There is a problem with this stagnation, though. The demand for new software is rising so fast that there simply aren't enough humans to do the job if we stick to the labour intensive abstraction level the industry is stuck at at the moment. There is already a huge shortage of software engineers. It is actually one of the main limiters of growth in Western industries.
But there is another problem. The low level work is prone to errors while at the same time the importance of the information systems for society at large is increasing. In other words, our lives depend on software in an accelerating rate while at the same time we ar developing the software in an archaic and error prone way. The only way out of this situation is to move the job of software engineering to the next level of abstraction. This means that domain experts should be able to express exactly what they want after which a compiler generates the information system that does just that. This has been called 'semantic programming' in the past, and it is in my opinion the only idea to move the software industry forward and prevent a lot of problems. Fortunately there is light at the end of the tunnel. In a recent post I mentioned my idea that AI seems to be the surprising candidate enabling the step towards the next level of abstraction. While in traditional information systems developers tediously wrote detailed instructions how to mangle given input to generate the required output, with AI developers just specify the required output based on a certain input and let it figure out the intermediate steps itself. This is in line with the ideas of semantic programming.
Interestingly enough there is also light at the end of another tunnel that has strikingly similar properties. After diving into the world of computer graphics (CGI), game development, AR/VR, and animation I realised that this was an industry where the exact same type of transformation was taking place. Early CGI work consisted of painstakingly typing out coordinates to, for example, draw a wireframe of a doll. Subsequently tools were developed to allowed artists to draw with a mouse and automatically tween between keyframes. Over the past decades the tools became increasingly more sophisticated, especially in the area of the notoriously complex world of 3D CGI. Each step gradually freeing the artist from tedious, repetitive tasks and allowing them to focus on expressing what they actually wanted. Interestingly enough one of the biggest trends in the CGI industry is the move towards proceduralism, where things like textures, geometry and even complete worlds are generated by procedures instead of by hand. Take a look at how the 3D modelling (if you can still call it that) software Houdini has been used to procedurally generate environments for the latest episode of the Farcry series. The artists of Farcry no longer have to draw every leaf or every road by hand. they specify the properties of their required worlds at a high level after which the algorithms of software like Houdini generate it. You could say that software like Houdini is becoming the compiler, just as AI is becoming the compiler for information systems (as previously discussed). The drive towards proceduralism in the CGI industry is the wish to focus on the high level picture and not on the low level details. But also by the need to create increasingly more complex worlds for which it would be impossible to build by hand.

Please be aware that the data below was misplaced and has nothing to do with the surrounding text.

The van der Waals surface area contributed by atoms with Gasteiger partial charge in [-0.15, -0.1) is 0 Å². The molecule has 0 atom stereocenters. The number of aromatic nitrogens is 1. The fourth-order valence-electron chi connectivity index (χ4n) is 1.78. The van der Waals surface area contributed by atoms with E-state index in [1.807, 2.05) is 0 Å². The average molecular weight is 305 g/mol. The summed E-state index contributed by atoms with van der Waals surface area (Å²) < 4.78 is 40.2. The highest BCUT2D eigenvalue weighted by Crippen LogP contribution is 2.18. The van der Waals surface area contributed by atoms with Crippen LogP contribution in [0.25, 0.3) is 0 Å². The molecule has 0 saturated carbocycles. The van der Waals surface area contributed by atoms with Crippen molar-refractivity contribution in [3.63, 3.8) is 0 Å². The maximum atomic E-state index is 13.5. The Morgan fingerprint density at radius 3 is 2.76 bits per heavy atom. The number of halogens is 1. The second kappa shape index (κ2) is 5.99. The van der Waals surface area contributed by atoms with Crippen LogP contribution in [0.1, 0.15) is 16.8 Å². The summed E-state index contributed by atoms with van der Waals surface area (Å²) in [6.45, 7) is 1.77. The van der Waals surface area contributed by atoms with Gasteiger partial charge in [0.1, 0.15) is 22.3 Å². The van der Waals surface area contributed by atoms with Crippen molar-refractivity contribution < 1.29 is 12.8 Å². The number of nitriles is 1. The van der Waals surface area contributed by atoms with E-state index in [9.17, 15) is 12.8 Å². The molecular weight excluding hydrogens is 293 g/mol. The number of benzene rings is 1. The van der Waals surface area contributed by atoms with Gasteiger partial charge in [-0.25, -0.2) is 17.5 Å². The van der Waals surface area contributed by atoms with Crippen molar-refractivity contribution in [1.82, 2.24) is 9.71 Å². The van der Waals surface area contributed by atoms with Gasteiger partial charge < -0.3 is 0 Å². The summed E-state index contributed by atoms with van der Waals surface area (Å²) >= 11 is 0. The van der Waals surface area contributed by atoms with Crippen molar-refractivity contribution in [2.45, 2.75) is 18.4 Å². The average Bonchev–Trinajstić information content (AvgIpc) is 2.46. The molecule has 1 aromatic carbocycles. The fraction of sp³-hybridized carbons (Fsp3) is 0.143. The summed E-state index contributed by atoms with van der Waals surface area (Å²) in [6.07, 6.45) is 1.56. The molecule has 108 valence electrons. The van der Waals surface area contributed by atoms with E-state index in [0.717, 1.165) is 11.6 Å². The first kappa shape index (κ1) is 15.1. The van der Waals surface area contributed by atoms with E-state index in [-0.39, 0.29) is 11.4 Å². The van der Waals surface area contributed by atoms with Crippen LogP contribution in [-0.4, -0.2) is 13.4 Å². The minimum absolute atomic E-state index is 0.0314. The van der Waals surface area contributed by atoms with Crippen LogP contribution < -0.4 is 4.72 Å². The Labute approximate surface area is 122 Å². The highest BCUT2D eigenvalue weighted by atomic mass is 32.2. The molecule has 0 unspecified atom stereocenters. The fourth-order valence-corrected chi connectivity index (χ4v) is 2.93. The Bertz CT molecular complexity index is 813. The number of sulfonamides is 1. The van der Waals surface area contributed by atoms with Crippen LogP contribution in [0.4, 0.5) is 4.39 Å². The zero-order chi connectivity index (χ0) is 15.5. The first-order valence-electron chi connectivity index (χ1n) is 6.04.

I find this parallel intriguing. (Somehow my brain is wired to relentlessly look for parallels between separate phenomena.) Understanding the underlying driver enables us to see where our industry, work and tools ar heading. And it gives the creative mind a glimpse into the future.